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Reference Machine - In-text Citations

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On this page: How to do an in-text citation, and links to how to do a bibliography/list of references.
Related pages: an exercise on in-text citations, and a list of other pages on referencing.


In-text citation (a reference to put in your essay next to a quotation, paraphrase or summary).
Using the APA and Harvard styles used by the English Language Centre.

Fill in the boxes, and then press the 'Make Citation' button:

1. Author or editor's  family name(s): (Help)
.
e.g. Wong
e.g. Fu & Wong
e.g. Au, Fu &Yip
e.g. Au et al.
.
2. Year of publication:
.
e.g.
3. Page number(s):
(If you are referring to the whole book, you don't have to put in page numbers.
e.g. 12
e.g. 21-23
e.g. 21, 25
  If you are using APA style and citing an internet page with no page numbers, you can write the section title; e.g. Conclusion, and the paragraph number in that section. If there are no section names, just use the paragraph number, counting from the top of the page. e.g.
  Section title: e.g. Introduction
  Paragraph number: e.g. 3
4.  Click here: .

Choose a way to put the reference in the text:
(It's boring for the reader if you use the same way every time).

1. At the end of the quotation, summary or paraphrase:

 

2. At the start of the quotation, summary or paraphrase:


 

3. In the middle of the quotation, summary or paraphrase:

 

Now you have done an in-text reference, you need a bibliography reference at the end of your writing (unless you have already done a bibliography reference for this source.)

 

Bibliography references

2. Do you want to do a reference for:

  • a book (where all the content is written by only one author, or up to three authors working together. The chapters should not be by different authors).
  • an article in a journal. A journal has many articles, written by different authors.  A journal is a periodical, which means that a new issue is produced monthly, quarterly or yearly etc., so it has different issues, as shown in a Volume number and a Number.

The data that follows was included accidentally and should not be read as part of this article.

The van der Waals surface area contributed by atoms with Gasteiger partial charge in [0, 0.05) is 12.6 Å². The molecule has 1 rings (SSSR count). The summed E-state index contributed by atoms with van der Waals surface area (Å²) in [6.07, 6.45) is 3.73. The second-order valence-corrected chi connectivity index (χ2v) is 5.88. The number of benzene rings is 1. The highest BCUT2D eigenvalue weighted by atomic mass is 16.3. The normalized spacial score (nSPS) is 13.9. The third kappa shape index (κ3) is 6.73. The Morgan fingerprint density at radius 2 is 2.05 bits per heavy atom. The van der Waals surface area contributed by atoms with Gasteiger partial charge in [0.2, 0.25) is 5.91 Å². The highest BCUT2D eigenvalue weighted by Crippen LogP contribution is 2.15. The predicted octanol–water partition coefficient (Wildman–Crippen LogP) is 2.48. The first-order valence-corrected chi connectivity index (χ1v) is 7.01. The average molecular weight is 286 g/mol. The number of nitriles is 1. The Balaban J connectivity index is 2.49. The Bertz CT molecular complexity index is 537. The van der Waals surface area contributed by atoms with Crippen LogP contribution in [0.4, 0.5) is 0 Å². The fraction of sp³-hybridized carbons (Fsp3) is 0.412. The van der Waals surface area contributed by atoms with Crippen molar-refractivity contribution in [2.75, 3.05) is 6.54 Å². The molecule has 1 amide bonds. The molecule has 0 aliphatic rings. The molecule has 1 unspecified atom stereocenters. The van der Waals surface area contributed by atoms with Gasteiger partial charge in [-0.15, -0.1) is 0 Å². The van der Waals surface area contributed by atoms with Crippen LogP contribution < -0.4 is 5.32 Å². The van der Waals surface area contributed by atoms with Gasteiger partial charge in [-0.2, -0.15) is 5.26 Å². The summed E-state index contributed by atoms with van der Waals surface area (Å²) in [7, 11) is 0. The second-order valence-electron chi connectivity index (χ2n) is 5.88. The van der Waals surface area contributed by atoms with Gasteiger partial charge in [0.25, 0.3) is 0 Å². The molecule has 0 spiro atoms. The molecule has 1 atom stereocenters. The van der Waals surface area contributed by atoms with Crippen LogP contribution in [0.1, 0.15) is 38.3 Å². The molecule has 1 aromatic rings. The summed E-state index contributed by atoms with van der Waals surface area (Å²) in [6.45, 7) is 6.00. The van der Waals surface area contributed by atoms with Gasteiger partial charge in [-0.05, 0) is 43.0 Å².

• an edited volume (a book which has articles or chapters written by different authors, and editors who write the introduction. There is only one issue, which is why it is different from a journal.)
  • a newspaper or magazine article
  • an Internet reference?

 


Related Pages:

Referencing Resources on the Internet


 

Author's Family Name Help:

If you can't find an author's name, for example in a newspaper or magazine, use the title of the newspaper or magazine.

If there are more than two authors, write all the names the first time you refer to that book. For the second and later times you refer to the same book, use the first author or editor's family name, then use 'et al.' (meaning 'and others').
For example,  (First reference) Chan, Fu & Wong (1999: p. 21) write that "...".
                      (Second and later references) Chan et al. (1999: p. 25) also say that "...".

If you don't know which name is the family name and which are the other names:

  1. Look at the pages in the front of the book for the Library of Congress Cataloging-in-Publication Data. If you see the author's name with a comma after the first word, then that first word is the author's family name.
  2. Use the library catalogue to search for the title of the book, then look for the author's name.
  3. Search for the book at Amazon.com or Barnes and Noble, find the book by its title, then look for the author's family name.
  4. Check the list of other names.
  5. If you can't find the information in the sources above, use all of the name.

Back to the form

 

Last updated on: Friday, August 19, 2016